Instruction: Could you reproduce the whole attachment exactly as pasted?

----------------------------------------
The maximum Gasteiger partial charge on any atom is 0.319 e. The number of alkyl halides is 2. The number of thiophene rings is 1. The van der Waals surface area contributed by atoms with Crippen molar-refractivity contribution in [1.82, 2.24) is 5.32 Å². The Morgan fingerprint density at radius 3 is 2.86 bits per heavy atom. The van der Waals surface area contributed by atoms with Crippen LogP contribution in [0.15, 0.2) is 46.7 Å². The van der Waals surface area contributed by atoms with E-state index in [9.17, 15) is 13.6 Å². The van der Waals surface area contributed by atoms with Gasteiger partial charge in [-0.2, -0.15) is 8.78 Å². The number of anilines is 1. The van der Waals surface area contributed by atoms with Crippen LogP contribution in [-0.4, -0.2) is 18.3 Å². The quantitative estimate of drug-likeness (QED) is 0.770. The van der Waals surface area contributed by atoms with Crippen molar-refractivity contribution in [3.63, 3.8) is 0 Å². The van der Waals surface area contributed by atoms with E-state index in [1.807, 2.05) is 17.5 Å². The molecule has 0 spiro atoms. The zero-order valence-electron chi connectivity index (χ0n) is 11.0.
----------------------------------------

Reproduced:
The maximum Gasteiger partial charge on any atom is 0.319 e. The number of alkyl halides is 2. The number of thiophene rings is 1. The van der Waals surface area contributed by atoms with Crippen molar-refractivity contribution in [1.82, 2.24) is 5.32 Å². The Morgan fingerprint density at radius 3 is 2.86 bits per heavy atom. The van der Waals surface area contributed by atoms with Crippen LogP contribution in [0.15, 0.2) is 46.7 Å². The van der Waals surface area contributed by atoms with E-state index in [9.17, 15) is 13.6 Å². The van der Waals surface area contributed by atoms with Gasteiger partial charge in [-0.2, -0.15) is 8.78 Å². The number of anilines is 1. The van der Waals surface area contributed by atoms with Crippen LogP contribution in [-0.4, -0.2) is 18.3 Å². The quantitative estimate of drug-likeness (QED) is 0.770. The van der Waals surface area contributed by atoms with Crippen molar-refractivity contribution in [3.63, 3.8) is 0 Å². The van der Waals surface area contributed by atoms with E-state index in [1.807, 2.05) is 17.5 Å². The molecule has 0 spiro atoms. The zero-order valence-electron chi connectivity index (χ0n) is 11.0.